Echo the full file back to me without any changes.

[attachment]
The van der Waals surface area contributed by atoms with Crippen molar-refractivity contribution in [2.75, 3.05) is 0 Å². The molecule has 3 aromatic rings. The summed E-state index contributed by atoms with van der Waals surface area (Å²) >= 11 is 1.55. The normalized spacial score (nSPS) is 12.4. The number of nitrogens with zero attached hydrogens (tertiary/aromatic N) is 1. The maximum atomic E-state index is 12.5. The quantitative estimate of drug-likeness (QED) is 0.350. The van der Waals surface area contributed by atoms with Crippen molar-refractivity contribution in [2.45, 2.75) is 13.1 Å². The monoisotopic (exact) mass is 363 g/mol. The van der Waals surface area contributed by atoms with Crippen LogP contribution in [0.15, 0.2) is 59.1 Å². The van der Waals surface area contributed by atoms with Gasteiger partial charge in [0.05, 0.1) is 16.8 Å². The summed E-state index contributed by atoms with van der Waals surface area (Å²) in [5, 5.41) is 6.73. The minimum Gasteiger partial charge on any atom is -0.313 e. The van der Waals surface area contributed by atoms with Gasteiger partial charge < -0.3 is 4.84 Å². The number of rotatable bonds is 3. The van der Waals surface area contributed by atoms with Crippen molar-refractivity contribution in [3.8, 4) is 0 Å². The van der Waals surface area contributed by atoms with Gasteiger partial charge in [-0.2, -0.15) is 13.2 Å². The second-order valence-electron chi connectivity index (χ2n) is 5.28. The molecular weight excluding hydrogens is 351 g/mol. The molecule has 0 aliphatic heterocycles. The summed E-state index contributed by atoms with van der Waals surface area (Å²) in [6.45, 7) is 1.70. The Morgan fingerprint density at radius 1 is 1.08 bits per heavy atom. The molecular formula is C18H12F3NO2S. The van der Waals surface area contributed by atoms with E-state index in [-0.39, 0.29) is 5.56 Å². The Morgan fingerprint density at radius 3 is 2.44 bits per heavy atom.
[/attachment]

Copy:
The van der Waals surface area contributed by atoms with Crippen molar-refractivity contribution in [2.75, 3.05) is 0 Å². The molecule has 3 aromatic rings. The summed E-state index contributed by atoms with van der Waals surface area (Å²) >= 11 is 1.55. The normalized spacial score (nSPS) is 12.4. The number of nitrogens with zero attached hydrogens (tertiary/aromatic N) is 1. The maximum atomic E-state index is 12.5. The quantitative estimate of drug-likeness (QED) is 0.350. The van der Waals surface area contributed by atoms with Crippen molar-refractivity contribution in [2.45, 2.75) is 13.1 Å². The monoisotopic (exact) mass is 363 g/mol. The van der Waals surface area contributed by atoms with Crippen LogP contribution in [0.15, 0.2) is 59.1 Å². The van der Waals surface area contributed by atoms with Gasteiger partial charge in [0.05, 0.1) is 16.8 Å². The summed E-state index contributed by atoms with van der Waals surface area (Å²) in [5, 5.41) is 6.73. The minimum Gasteiger partial charge on any atom is -0.313 e. The van der Waals surface area contributed by atoms with Gasteiger partial charge < -0.3 is 4.84 Å². The number of rotatable bonds is 3. The van der Waals surface area contributed by atoms with Crippen molar-refractivity contribution in [3.8, 4) is 0 Å². The van der Waals surface area contributed by atoms with Gasteiger partial charge in [-0.2, -0.15) is 13.2 Å². The second-order valence-electron chi connectivity index (χ2n) is 5.28. The molecular weight excluding hydrogens is 351 g/mol. The molecule has 0 aliphatic heterocycles. The summed E-state index contributed by atoms with van der Waals surface area (Å²) in [6.45, 7) is 1.70. The Morgan fingerprint density at radius 1 is 1.08 bits per heavy atom. The molecular formula is C18H12F3NO2S. The van der Waals surface area contributed by atoms with E-state index in [-0.39, 0.29) is 5.56 Å². The Morgan fingerprint density at radius 3 is 2.44 bits per heavy atom.